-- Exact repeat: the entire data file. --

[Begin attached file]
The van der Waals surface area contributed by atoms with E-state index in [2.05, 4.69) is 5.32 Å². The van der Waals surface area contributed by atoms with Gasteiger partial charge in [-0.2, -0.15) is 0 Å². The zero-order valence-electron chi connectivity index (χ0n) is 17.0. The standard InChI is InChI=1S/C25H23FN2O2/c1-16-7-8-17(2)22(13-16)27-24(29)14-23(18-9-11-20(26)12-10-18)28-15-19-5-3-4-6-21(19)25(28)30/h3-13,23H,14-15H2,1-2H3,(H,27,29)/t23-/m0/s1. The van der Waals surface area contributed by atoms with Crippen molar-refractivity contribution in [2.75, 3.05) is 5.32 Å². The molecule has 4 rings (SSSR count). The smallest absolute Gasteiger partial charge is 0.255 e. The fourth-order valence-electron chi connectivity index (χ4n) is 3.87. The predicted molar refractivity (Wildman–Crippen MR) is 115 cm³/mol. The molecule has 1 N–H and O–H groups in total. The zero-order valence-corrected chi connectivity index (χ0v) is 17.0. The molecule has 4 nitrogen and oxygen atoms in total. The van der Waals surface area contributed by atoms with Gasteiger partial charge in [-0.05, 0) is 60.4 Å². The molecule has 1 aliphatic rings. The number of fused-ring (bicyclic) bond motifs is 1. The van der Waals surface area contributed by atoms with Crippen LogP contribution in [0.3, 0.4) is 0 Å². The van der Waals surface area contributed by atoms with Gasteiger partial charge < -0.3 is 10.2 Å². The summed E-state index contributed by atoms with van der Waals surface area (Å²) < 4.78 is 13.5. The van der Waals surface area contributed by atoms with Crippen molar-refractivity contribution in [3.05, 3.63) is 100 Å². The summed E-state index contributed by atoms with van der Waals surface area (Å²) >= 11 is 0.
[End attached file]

The van der Waals surface area contributed by atoms with E-state index in [2.05, 4.69) is 5.32 Å². The van der Waals surface area contributed by atoms with Gasteiger partial charge in [-0.2, -0.15) is 0 Å². The zero-order valence-electron chi connectivity index (χ0n) is 17.0. The standard InChI is InChI=1S/C25H23FN2O2/c1-16-7-8-17(2)22(13-16)27-24(29)14-23(18-9-11-20(26)12-10-18)28-15-19-5-3-4-6-21(19)25(28)30/h3-13,23H,14-15H2,1-2H3,(H,27,29)/t23-/m0/s1. The van der Waals surface area contributed by atoms with Crippen molar-refractivity contribution in [2.75, 3.05) is 5.32 Å². The molecule has 4 rings (SSSR count). The smallest absolute Gasteiger partial charge is 0.255 e. The fourth-order valence-electron chi connectivity index (χ4n) is 3.87. The predicted molar refractivity (Wildman–Crippen MR) is 115 cm³/mol. The molecule has 1 N–H and O–H groups in total. The zero-order valence-corrected chi connectivity index (χ0v) is 17.0. The molecule has 4 nitrogen and oxygen atoms in total. The van der Waals surface area contributed by atoms with Gasteiger partial charge in [-0.05, 0) is 60.4 Å². The molecule has 1 aliphatic rings. The number of fused-ring (bicyclic) bond motifs is 1. The van der Waals surface area contributed by atoms with Crippen LogP contribution in [0.3, 0.4) is 0 Å². The van der Waals surface area contributed by atoms with Gasteiger partial charge < -0.3 is 10.2 Å². The summed E-state index contributed by atoms with van der Waals surface area (Å²) < 4.78 is 13.5. The van der Waals surface area contributed by atoms with Crippen molar-refractivity contribution in [3.05, 3.63) is 100 Å². The summed E-state index contributed by atoms with van der Waals surface area (Å²) >= 11 is 0.